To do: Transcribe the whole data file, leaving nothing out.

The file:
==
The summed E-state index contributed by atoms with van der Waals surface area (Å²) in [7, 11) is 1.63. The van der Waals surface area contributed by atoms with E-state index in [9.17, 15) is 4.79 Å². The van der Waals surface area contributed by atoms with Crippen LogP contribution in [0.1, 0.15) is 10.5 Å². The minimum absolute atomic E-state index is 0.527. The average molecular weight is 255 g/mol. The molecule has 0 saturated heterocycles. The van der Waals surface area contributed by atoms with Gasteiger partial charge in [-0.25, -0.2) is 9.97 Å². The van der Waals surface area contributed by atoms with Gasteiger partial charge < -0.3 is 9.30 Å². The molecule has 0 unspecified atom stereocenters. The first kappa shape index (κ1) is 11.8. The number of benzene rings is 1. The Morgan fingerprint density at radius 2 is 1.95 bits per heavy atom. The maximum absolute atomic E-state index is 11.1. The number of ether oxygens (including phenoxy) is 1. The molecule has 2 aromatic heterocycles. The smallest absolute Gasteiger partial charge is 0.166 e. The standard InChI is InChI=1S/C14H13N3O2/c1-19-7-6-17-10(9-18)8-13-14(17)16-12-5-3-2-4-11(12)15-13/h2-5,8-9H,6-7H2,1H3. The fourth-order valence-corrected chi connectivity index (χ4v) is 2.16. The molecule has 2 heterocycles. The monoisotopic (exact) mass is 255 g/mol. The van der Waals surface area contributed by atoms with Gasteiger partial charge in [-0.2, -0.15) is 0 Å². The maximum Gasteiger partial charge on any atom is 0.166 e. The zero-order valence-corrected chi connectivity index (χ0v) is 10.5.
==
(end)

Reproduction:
The summed E-state index contributed by atoms with van der Waals surface area (Å²) in [7, 11) is 1.63. The van der Waals surface area contributed by atoms with E-state index in [9.17, 15) is 4.79 Å². The van der Waals surface area contributed by atoms with Crippen LogP contribution in [0.1, 0.15) is 10.5 Å². The minimum absolute atomic E-state index is 0.527. The average molecular weight is 255 g/mol. The molecule has 0 saturated heterocycles. The van der Waals surface area contributed by atoms with Gasteiger partial charge in [-0.25, -0.2) is 9.97 Å². The van der Waals surface area contributed by atoms with Gasteiger partial charge < -0.3 is 9.30 Å². The molecule has 0 unspecified atom stereocenters. The first kappa shape index (κ1) is 11.8. The number of benzene rings is 1. The Morgan fingerprint density at radius 2 is 1.95 bits per heavy atom. The maximum absolute atomic E-state index is 11.1. The number of ether oxygens (including phenoxy) is 1. The molecule has 2 aromatic heterocycles. The smallest absolute Gasteiger partial charge is 0.166 e. The standard InChI is InChI=1S/C14H13N3O2/c1-19-7-6-17-10(9-18)8-13-14(17)16-12-5-3-2-4-11(12)15-13/h2-5,8-9H,6-7H2,1H3. The fourth-order valence-corrected chi connectivity index (χ4v) is 2.16. The molecule has 2 heterocycles. The monoisotopic (exact) mass is 255 g/mol. The van der Waals surface area contributed by atoms with Gasteiger partial charge in [-0.2, -0.15) is 0 Å². The maximum Gasteiger partial charge on any atom is 0.166 e. The zero-order valence-corrected chi connectivity index (χ0v) is 10.5.